This week I took advantage of travelling down south on family business to visit the Tate Archive on my way back. During this visit, I spent some time looking at an extensive photographic collection, which mainly consisted of photographs of Nan Youngman’s work, both in colour and in black and white. Although I had seen Youngman’s work reproduced in books, and several original paintings and sketches, I was really struck by the volume and diversity of her work, including early portraits of her friends and acquaintances, a wartime sketch of an air-raid shelter, later, slightly dreamy, hazy seascapes in pastel hues capturing children and families playing, paintings of technology such as radio telescopes, and striking paintings and drawings of industrial scenes, including one of a kiln belching black smoke in Stoke-on-Trent, a painting of a steelworks, a derelict-looking pigeon loft captured in sharp detail and one work depicting a traditional, small-scale house incongruously nestled next to a huge gas tower, as well as some touching drawings and paintings of family life and a photograph of a mural at Youngman and Rea’s Cambridge home the Hawks, painted by Youngman, Rea and Elizabeth Vellacott, inspired by a restaurant garden in France. It was also great to discover a folder of photographs of Youngman’s Christmas cards – including one casting herself as a mischievous pirate in 1985, when she would have been nearly eighty – as well as of Christmas pantomimes, comic strips (‘comichawks’, based on Christmas at her home at the Hawks near Cambridge) and limericks inspired by the Rea family (‘Hawkericks’).
I also saw some photographs of Nan Youngman at her retrospective exhibition at the Minories in Colchester in 1971 (although, interestingly, the press release for the show, and newspaper cuttings, all started by highlighting Youngman’s work as an educationalist, often with reference to her relationship to Marion Richardson and then Pictures for Schools, before moving on to discuss her work as a painter). Also tucked in among the photos were press cuttings relating to the 1992 exhibition Ten decades of women artists, curated by Katy Deepwell, which focused on ten artists born between 1897 and 1906, showing how they had had to fit the production of art around family ties and asking why women had been marginalised in the study of art history. As well as Barbara Hepworth, the exhibition included Nan Youngman and Betty Rea, as well as the art educator Evelyn Gibbs and Youngman and Rea’s friend from Artists’ International Association days, Mary Adshead (apparently less well-known than her husband, Stephen Bone – both were regular Pictures for Schools contributors), and there was extensive press coverage, both locally and nationally, of Youngman’s involvement in the exhibition.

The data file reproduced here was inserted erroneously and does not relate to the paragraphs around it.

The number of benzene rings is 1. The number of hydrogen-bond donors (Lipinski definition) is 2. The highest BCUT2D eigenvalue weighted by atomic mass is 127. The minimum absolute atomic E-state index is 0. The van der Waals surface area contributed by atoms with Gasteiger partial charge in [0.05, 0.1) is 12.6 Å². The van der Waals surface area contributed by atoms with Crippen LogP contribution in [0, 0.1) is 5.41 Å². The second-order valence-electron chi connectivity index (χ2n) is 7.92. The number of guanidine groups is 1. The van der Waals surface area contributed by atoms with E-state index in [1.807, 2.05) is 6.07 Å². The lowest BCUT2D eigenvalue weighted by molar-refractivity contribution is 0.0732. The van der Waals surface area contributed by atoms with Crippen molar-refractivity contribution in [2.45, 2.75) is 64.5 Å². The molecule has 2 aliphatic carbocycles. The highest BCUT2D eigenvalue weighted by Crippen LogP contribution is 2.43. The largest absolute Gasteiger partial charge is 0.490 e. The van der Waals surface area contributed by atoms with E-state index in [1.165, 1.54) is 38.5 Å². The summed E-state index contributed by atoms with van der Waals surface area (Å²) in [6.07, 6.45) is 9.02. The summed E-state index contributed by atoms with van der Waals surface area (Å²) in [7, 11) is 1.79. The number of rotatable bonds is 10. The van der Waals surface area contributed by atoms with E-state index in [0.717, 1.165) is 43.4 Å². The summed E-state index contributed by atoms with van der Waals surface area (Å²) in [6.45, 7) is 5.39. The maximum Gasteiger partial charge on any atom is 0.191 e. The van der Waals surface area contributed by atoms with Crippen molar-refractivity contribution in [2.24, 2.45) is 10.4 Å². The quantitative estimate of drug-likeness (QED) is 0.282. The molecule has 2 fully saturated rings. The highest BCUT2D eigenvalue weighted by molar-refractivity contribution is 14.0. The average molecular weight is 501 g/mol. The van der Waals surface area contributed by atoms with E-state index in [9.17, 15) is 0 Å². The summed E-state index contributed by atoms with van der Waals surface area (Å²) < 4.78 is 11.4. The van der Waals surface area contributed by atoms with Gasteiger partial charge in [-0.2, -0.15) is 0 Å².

I also spent some time in the Tate Library, looking at four exhibition catalogues for Pictures for Schools exhibitions which took place elsewhere in the country than the longstanding series in London and Wales. Three of these related to exhibitions held at the Laing Art Gallery and Museum in Newcastle Upon Tyne in 1956-58, which were direct spin-offs of the London exhibitions, organised by the North East Branch of the Society for Education through Art, in whose name Pictures for Schools was organised. Although far smaller in scale – they contained only 45-50 pictures and 8-10 sculptures each time, along with textiles such as printed wall hangings – they replicated some aspects of the London exhibitions such as asking children to vote for their favourite work, with encouraging children to form their own opinions on modern art a stated aim of the exhibitions. The exhibitions also explicitly set out to have a ‘local character’, with artists living and working in the area well-represented, as well as, intriguingly, a section dedicated to ‘Costume designs for ‘Northumberland teachers’ opera group’ production of Prince Igor held at the Theatre Royal, 1957′. It was interesting to see Richard Hamilton and Harry Thubron represented in the first exhibition, as both were associated with the Basic Design courses being developed in Newcastle and elsewhere in the North East. Some other names, such as Sadie Allen, an embroidery artist, I recognised from the catalogues of the London Pictures for Schools exhibitions, although most were unknown to me. Like its London counterparts, the work seemed to be dominated by still-lifes and landscapes, often based on the mundane, industrial or everyday, such as a brick factory, furnace slag heaps, docks, old men and a bus stop.
It was more difficult to gauge the relationship between the Pictures for Schools exhibition held at the Midland Group Gallery in Nottingham in 1963 and the London exhibitions. Although works had been borrowed from directors of London galleries, including the AIA Gallery, for the exhibition, no reference was made to the London exhibitions in the catalogues. However, regular Pictures for Schools contributors such as Mary Fedden, Sandra Blow, Fred Uhlam and Philip Sutton were represented, along with Nottingham painter and gallerist Dorothie Field, who had been among Nan Youngman’s students at Highbury Hill High School and went on to receive renown as a socialist realist painter. The exhibition was divided into two parts – more costly invited works, and members’ works. Interestingly, a tiny minority of the works could also be hired. My interest was also piqued by an invitation at the back of the catalogue to a discussion entitled ‘Children as patrons’, featuring painters Michael Granger and Dennis Hawkins, and sculptor LR Rogers, at which questions were welcomed. However, it was unclear whether the exhibition was a regular occurrence, or a one-off.